It’s difficult to imagine the wild turkey world without Lovett E. Williams, Jr.—he’ll be missed.
Sometimes turkeys come to us, but there are times when stubborn longbeards just won’t budge. That’s when savvy hunters pull out the stops and put on the sneak.
Sometimes calling turkeys just doesn’t work. Hens will often hear yelping from a rival bird and walk their tom in the opposite direction. Cold fronts can shut down gobbling overnight. High winds can drown out even your loudest locator calls. Here are some situations w
Sometimes it pays to get full-choke tight to roosted turkeys. Here's how.
It doesn’t take a lifetime of chasing longbeards to hunt like a veteran. Start here, by putting these 8 turkey hunting misconceptions to rest.
Field birds are hands down the most frustrating of all turkeys to hunt. You can't seem to get them into range, but don't give up hope just yet.
Snow Belt turkeys, like the rest of us up north, find a way to survive winter. In places like Maine and Wisconsin, upstate New York, northeast Ohio and northern Pennsylvania, there’s still plenty of snow on the ground, especially in the woods, even though it’s technically spring.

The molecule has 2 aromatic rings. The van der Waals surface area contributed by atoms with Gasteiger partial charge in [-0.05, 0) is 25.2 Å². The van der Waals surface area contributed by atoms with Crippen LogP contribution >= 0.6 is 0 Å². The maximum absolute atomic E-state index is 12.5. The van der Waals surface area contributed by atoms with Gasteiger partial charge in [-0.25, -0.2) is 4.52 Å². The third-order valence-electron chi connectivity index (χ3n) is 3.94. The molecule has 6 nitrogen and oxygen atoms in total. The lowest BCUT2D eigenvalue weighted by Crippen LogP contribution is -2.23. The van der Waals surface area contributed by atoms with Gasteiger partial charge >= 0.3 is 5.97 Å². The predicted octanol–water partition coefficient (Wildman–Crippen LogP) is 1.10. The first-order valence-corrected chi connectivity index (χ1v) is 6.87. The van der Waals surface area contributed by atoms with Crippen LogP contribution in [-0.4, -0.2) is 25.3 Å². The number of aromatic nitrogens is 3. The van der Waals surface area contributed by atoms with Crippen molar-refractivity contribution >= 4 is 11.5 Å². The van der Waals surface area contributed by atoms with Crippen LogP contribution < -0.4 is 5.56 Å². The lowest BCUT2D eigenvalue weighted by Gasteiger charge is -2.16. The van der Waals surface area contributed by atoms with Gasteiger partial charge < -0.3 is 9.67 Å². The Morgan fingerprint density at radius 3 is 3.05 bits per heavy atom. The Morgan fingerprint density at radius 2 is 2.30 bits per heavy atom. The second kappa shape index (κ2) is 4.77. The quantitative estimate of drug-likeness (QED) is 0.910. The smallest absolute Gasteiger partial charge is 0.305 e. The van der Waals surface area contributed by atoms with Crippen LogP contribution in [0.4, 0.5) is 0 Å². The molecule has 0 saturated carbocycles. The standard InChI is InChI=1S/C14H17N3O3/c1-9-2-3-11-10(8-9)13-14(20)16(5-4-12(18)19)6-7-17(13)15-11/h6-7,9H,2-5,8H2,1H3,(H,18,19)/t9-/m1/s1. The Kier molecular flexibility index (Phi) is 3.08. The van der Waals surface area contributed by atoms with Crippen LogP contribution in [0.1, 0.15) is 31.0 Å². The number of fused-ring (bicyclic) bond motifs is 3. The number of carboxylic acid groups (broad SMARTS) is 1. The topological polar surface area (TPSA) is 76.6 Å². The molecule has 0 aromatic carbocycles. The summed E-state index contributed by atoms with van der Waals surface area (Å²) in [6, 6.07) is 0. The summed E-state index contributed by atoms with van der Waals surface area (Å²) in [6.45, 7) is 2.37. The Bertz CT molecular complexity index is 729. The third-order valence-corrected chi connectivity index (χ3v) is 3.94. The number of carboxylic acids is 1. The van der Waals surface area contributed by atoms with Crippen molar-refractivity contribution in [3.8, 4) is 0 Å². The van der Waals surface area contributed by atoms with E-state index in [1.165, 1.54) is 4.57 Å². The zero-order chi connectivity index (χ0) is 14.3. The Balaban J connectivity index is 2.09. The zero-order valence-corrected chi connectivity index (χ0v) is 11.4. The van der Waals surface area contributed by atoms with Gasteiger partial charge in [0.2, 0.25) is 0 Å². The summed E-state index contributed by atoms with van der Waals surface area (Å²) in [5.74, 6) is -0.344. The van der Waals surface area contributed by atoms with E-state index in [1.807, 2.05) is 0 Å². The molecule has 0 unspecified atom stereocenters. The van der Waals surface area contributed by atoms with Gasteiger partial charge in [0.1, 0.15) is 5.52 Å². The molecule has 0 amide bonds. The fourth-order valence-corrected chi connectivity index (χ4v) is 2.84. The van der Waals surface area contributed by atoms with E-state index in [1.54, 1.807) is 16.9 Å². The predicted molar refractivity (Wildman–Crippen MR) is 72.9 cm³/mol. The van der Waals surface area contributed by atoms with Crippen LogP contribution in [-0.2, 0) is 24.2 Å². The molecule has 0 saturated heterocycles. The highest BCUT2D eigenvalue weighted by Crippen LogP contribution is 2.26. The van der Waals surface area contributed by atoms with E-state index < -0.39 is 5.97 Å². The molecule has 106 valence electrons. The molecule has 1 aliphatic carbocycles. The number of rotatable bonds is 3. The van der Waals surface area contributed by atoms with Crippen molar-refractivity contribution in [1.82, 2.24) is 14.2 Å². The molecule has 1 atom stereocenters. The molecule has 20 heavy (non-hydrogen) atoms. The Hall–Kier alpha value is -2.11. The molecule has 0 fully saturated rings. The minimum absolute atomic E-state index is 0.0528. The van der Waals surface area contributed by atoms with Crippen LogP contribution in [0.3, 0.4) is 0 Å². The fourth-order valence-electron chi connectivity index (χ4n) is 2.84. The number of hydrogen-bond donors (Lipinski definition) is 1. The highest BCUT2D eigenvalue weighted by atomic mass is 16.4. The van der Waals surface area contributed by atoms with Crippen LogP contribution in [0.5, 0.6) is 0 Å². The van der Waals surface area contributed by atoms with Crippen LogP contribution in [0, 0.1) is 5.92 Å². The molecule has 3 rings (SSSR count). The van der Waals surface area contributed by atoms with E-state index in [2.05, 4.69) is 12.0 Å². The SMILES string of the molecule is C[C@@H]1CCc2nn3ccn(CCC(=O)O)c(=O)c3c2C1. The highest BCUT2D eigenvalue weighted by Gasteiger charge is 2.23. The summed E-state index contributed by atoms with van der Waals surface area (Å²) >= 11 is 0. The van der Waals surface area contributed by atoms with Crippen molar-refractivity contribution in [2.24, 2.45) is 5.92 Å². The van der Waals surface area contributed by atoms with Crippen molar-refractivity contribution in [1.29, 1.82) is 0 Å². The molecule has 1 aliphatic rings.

Given the option, some wild turkey hunters will hunker down in natural cover. Others prefer the reliability of a blind system. This blind is for those times when you don’t have a place to hide and you need it quick—especially when a hard-gobbling bird is bearing down on your position.
Shooting a wild turkey punctuates the enjoyable and sometimes frustrating process of scouting, finding, roosting, calling/decoying/patterning a spring gobbler into range. Your shotgun should drop it dead inside 40 yards, though most of the time I let birds work even closer. How about you?
According to legend from nearly a decade ago, an Oklahoma spring turkey hunter reported witnessing a large creature about eight feet tall with “charcoal dark color hair” covering the so-called wood ape’s body.
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